I know during the last 14 months as I have been going through this current depressive episode I have been really prolific in my writing. I tend toward writing poetry when depressed and have filled most of an 80 page notebook with my scribblings over the last several months. Actually, come to think of it, I got the notebook in August when school supplies were on sale. I keep it and a pen in our minivan (the vehicle I drive most often) and usually write a 1-2 page poem in it several days each week. Often I use the time when I'm sitting in the carpool line at my big kids' school to write. I've found it to be a good way to express exactly what I'm feeling. In fact, I often take it with me to my weekly therapy sessions and have shared many of my poems with my therapist. It helps me convey to him the intensity of my feelings or a more specific and/or concrete idea of my feelings. Sometimes feelings can be hard to put into words when speaking or hard to recall later when we are trying to explain to a therapist or psychiatrist what has been going on inside our heads. At least I find that is true for me. When I struggle to verbally express myself, I am glad I have my little notebook of poetry. I also use the Evernote app on my android phone for the same purpose. It's perfect for those moments when I don't have my notebook close by or it's just not feasible to put pen to paper. I much prefer writing by hand though. In addition to poetry, I quite often do a daily assessment of myself (although I got out of the habit of that a couple of months ago) that involves rating my anxiety, depression, and irritability on a scale of 0-10 (0 being none at all and 10 the worst ever) and a brief synopsis of my day and/or feelings. I could probably do with getting back to that. It's something I learned to do when I was in an intensive outpatient program about four years ago. The rating scale really helps me keep a bead on where I'm at in a more objective way. It's also helpful for my therapist. For example, my depression hasn't been below a 6 on a consistent basis since about August. It occasionally goes a little lower but one of my therapy goals is to try to get that number to a 5 or lower on a consistent basis. Still working on that.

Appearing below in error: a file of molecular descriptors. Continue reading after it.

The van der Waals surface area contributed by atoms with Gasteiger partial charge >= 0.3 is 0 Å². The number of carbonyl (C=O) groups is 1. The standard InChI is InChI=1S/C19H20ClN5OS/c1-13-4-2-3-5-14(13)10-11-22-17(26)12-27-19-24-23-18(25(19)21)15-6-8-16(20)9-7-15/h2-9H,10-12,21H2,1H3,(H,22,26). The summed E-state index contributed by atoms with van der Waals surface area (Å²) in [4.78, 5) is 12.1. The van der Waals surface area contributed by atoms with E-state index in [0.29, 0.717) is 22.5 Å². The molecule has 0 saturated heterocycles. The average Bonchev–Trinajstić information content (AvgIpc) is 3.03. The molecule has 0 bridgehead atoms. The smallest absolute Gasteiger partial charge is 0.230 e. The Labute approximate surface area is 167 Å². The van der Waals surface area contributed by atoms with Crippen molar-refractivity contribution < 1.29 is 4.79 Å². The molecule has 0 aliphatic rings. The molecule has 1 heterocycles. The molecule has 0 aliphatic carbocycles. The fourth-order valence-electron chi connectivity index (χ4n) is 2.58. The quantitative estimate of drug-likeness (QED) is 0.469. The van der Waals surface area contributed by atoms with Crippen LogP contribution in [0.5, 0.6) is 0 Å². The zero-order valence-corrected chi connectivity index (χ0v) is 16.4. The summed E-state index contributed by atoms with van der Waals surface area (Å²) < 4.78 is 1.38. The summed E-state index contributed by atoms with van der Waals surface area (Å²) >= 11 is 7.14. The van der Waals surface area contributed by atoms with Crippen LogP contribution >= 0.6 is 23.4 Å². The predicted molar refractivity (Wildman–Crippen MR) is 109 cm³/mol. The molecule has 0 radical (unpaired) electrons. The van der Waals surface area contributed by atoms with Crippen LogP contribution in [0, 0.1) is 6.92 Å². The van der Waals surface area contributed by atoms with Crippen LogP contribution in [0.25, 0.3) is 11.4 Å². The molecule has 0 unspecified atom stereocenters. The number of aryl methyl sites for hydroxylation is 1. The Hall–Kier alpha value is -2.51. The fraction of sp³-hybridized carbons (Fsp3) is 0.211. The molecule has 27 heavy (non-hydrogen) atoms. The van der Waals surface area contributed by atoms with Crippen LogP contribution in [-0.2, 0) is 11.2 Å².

I totally agree about connecting your letters being a helpful thing. I am and have always been a big fan of cursive. Given that my eldest is now reading nearly everything that isn't nailed down but hasn't yet learned cursive (or to read cursive), using that instead of printing things makes it easier for me to keep my thoughts to myself if she happens to pick up my notebook. I know that won't last forever though, so I'll have to hide it from her at some point.

    Anyhow, I love writing. I find it very helpful. :)

    ~Ana